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Missouri is not a red state. It’s not a blue state.
It’s a white state.
That’s the arithmetic message of the 2012 elections. Five of the six statewide Democratic candidates won their races—three by landslide margins—on the same ballot on which President Barack Obama, their standard-bearer, was crushed by nearly 264,000 votes, or 9.6 percent.
If one glances at the divided national map, it would be natural to categorize Missouri as a “red state,” and a solid one at that. The president lost the state by more than he lost Georgia. And voters sent ridiculous majorities of Republicans—in every sense of the word—to the state legislature.
But that doesn’t account for the vast disparity between the performance of five of the Democrats who won statewide office and the man who was reelected by a landslide electoral margin. Yes, it can be argued that the reelection of Sen. Claire McCaskill—a longtime Obama ally—was aided by having run against an unhinged person. Write off her 15.5 percent victory margin as an outlier.
But that still leaves Gov. Jay Nixon winning reelection by 12.1 percent and Attorney General Chris Koster winning by 15.1 percent. And the number of ballots cast for McCaskill, Nixon, and Koster was almost identical: In an election in which more than 2.7 million Missourians voted, the three were separated by less than 3,000 votes (or one-tenth of 1 percent). That’s remarkable.
Obama, on the other hand, received roughly 270,000 fewer votes that the candidates below him on his own ticket. Literally 10 percent of the electorate supported three major statewide candidates while opposing their standard-bearer, a man with whom they were constantly linked, and with whom they expressed no serious disagreement.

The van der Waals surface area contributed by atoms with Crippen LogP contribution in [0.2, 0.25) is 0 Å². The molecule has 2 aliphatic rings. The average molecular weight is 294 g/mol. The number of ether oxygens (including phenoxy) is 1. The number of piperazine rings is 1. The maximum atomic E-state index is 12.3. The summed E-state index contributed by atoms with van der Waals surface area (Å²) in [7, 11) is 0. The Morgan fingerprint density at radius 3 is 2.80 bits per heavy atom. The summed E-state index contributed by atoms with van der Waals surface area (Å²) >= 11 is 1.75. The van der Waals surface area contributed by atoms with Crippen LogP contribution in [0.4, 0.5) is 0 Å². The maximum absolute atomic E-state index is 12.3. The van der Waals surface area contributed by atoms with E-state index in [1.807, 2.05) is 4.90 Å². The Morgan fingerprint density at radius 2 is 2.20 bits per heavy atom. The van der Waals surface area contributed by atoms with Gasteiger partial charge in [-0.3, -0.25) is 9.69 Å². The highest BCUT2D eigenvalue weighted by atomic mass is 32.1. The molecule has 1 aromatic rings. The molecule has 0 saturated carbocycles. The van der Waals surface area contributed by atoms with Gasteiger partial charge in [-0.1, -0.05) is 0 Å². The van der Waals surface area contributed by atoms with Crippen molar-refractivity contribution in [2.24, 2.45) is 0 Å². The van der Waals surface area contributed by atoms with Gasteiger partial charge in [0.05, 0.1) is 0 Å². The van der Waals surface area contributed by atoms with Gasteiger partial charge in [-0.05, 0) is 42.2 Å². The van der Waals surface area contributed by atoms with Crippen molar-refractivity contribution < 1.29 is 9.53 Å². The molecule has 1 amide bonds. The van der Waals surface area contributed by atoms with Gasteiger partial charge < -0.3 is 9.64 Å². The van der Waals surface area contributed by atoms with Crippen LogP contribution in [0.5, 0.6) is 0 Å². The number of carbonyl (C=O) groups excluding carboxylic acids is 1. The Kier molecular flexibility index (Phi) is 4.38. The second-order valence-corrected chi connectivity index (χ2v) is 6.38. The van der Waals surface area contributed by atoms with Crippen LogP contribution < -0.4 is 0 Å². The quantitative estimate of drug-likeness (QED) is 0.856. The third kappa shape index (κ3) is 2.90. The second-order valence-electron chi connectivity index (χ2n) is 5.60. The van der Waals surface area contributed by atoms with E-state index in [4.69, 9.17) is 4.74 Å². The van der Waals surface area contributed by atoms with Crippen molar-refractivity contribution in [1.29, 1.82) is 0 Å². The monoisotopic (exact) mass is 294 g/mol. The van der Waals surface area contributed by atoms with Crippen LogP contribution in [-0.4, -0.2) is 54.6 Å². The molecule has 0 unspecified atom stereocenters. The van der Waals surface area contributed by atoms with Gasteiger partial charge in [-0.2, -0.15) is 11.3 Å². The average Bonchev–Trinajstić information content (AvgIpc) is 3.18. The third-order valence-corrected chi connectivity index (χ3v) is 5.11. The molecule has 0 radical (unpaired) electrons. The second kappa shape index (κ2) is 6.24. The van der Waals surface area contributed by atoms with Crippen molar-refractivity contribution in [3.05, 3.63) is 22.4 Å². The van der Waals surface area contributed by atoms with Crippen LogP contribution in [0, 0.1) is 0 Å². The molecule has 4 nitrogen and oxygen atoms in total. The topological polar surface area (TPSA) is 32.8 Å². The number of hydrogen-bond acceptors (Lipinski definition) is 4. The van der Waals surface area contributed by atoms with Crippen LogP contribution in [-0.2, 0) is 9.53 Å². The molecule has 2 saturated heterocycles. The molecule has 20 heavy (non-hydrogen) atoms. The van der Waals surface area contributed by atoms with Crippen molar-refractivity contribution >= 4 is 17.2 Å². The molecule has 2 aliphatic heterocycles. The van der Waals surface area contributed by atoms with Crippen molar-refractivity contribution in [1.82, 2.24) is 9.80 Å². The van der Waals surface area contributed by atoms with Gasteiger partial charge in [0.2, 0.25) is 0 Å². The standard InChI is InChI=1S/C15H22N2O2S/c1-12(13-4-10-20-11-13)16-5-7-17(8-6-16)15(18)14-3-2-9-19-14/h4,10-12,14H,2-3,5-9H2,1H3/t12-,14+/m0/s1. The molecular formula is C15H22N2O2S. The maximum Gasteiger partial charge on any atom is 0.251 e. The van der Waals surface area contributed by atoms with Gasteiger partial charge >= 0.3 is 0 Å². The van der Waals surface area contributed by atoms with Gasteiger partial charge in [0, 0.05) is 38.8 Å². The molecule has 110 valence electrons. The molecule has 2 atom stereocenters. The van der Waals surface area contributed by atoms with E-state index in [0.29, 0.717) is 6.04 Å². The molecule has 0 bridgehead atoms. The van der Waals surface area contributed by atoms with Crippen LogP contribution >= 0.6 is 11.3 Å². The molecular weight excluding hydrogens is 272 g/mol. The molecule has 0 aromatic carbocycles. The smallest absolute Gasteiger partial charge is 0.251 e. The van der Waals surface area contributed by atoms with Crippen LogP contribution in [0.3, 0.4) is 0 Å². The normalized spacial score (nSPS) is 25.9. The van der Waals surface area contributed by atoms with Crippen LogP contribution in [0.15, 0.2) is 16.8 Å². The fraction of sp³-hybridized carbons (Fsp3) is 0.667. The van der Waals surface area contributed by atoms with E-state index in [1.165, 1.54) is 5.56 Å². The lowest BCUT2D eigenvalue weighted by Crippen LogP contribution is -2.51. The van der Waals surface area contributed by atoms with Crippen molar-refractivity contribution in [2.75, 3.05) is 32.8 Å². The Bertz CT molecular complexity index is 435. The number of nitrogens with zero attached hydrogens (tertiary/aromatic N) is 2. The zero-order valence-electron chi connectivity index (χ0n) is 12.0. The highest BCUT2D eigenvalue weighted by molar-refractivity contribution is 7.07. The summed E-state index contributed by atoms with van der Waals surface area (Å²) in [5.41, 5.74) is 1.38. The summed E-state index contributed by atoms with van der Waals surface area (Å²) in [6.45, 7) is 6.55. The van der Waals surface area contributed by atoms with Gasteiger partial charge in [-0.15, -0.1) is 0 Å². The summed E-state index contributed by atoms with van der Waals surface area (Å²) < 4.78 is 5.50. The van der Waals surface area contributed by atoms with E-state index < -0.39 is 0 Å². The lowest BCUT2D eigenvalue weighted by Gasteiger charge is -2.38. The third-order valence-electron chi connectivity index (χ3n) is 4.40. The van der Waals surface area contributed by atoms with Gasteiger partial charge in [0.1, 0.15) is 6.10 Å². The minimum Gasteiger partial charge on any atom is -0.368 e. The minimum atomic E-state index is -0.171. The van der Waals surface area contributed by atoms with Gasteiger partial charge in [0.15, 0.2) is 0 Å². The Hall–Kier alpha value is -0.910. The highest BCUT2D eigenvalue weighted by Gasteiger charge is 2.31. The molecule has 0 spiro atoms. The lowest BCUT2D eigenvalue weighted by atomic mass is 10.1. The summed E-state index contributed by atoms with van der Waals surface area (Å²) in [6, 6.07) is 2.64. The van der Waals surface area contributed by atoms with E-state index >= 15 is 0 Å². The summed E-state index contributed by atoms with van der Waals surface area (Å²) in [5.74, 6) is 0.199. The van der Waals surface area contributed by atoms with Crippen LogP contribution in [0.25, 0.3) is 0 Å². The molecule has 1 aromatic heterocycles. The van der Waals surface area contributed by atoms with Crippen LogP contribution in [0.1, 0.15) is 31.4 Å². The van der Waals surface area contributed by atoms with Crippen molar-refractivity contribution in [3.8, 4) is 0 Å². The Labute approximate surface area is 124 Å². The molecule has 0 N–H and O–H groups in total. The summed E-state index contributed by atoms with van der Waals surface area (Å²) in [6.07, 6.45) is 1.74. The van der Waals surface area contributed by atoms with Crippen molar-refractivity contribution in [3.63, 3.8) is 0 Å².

How do you explain those incongruous outcomes? I have a theory:
It’s racial. Missouri doesn’t do the diversity thing in statewide elections.
Before you send in the Reverse-Political-Correctness Police, here are the customary disclaimers: No, everyone who voted against Obama is not a racist, and yes, the people who voted against the president (while supporting the rest of his ticket) surely had many reasons that weren’t race-related.
I’m not calling anybody anything.
But here’s the bottom line: In its nearly two-century history, Missouri has never elected a person of color to any statewide office. Not one. In fact, only one African-American has even made it onto the ballot. That was Rep. Alan Wheat, the Democratic candidate for U.S. Senate in 1994. He lost to John Ashcroft by 25 points.
Part of this is demographic. U.S. Census Bureau population estimates for 2011 find that Missouri has a non-Hispanic white population of 80.8 percent, as compared to a national average of just 63.4 percent. That’s a whopping difference.
But it really doesn’t explain the historic ballot results in this week’s election. More than a quarter of a million voters in this state wouldn’t elect a black man at the same moment they were giving landslide wins to white candidates in his own party.
I’m not seeing red about that. I’m seeing white.
Commentary by Ray Hartmann